The traditional Fourth of July fireworks displays that draw thousands of people to beaches and parks across Maine have been called off this year, a casualty of the coronavirus pandemic and bans on large gatherings.

That isn’t stopping Mainers from taking matters into their own hands.

In Sanford, a group of businesses and residents raised $10,000 in three days to put on a fireworks display that will be visible from across the city with no need for large gatherings. And retailers report a surge in sales of consumer fireworks by people who seem especially eager this year to celebrate July Fourth in their backyards.

Already, the boom in private fireworks sales is resulting in noise complaints in Portland other communities. Public safety officials, meanwhile, are concerned about fires and injuries as more people put on their own displays while the state is experiencing drought conditions. And the state’s top health official says he is concerned about transmission of the coronavirus among people who crowd together for fireworks displays.

Portland announced in May that it had canceled its Fourth of July celebration, which usually draws thousands of people to the Eastern Promenade. City Manager Jon Jennings said he was forced to make the decision because of the ban on large social gatherings and because budget constraints preclude the city from covering the expense this year.

In Old Orchard Beach, the Fourth of July fireworks show is canceled, as are the traditional Thursday night fireworks displays set off near the Pier and Palace Playland. York, Kennebunkport, Augusta, Eastport and Bar Harbor are among the communities that canceled all Fourth of July festivities. In Naples, the annual parade won’t be held on July 4, but the fireworks display has been rescheduled for Labor Day weekend.


Last year, hundreds of people crowded around Number One Pond in Sanford for the city’s annual Fourth of July fireworks display. People stood in long lines for close to an hour to place orders from local food trucks before the fireworks were set off from the middle of the pond.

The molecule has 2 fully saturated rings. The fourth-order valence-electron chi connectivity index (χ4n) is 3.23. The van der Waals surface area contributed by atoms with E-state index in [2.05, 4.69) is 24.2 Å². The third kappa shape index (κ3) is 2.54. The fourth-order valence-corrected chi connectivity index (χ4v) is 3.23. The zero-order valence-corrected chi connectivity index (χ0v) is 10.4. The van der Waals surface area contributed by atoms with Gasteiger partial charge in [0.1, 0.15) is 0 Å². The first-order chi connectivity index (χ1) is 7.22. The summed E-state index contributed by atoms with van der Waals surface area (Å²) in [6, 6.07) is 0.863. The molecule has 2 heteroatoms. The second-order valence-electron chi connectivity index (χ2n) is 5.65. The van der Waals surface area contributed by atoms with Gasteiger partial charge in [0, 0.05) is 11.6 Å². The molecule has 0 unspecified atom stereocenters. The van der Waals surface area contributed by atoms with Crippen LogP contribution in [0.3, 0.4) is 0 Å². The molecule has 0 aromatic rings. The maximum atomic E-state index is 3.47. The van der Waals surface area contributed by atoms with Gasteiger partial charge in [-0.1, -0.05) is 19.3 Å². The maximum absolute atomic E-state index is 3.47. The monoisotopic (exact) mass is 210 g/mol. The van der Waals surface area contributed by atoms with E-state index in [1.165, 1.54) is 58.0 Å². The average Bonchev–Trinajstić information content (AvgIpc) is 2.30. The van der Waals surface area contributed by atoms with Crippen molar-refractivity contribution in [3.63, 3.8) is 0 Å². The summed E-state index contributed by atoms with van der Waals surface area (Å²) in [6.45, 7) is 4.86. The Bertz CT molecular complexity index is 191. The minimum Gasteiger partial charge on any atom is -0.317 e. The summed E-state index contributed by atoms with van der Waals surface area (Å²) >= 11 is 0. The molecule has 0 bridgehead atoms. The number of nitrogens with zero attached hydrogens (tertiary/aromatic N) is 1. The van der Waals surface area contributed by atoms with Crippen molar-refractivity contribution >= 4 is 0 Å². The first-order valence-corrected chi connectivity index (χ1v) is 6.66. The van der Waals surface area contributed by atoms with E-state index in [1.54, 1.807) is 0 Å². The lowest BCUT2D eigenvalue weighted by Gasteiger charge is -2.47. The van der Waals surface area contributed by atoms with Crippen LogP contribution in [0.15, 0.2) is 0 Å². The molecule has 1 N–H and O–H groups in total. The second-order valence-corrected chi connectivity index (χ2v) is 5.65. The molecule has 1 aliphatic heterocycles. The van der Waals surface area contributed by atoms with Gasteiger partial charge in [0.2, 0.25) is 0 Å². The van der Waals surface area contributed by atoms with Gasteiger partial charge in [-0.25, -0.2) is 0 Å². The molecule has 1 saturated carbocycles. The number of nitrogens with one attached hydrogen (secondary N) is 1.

After the city canceled the annual display, city Councilor Lucas Lanigan helped organize an effort to raise money for a private display on July 3. It will be launched at 9 p.m. from a mountainside overlooking Sanford and will be visible from almost anywhere in the city.

The reaction in Sanford has been one of “total excitement,” Lanigan said.

“It was an event a lot of people were going to miss,” he said. “They’re very happy to come out and safely celebrate and have a little bit of normal in the community.”

Lanigan said many people should be able to avoid crowds entirely by watching from their own yards. One firework will be launched at 8:30 p.m. so people can position themselves to watch when the show starts a half-hour later. A few parking lots – including at Smitty’s Cinema, the hospital and Pilot’s Cove – will be open for people to park during the display.

“It’s almost like a flashmob fireworks show,” Lanigan said. “I think it will be one of the safest events we can have with this amount of people.”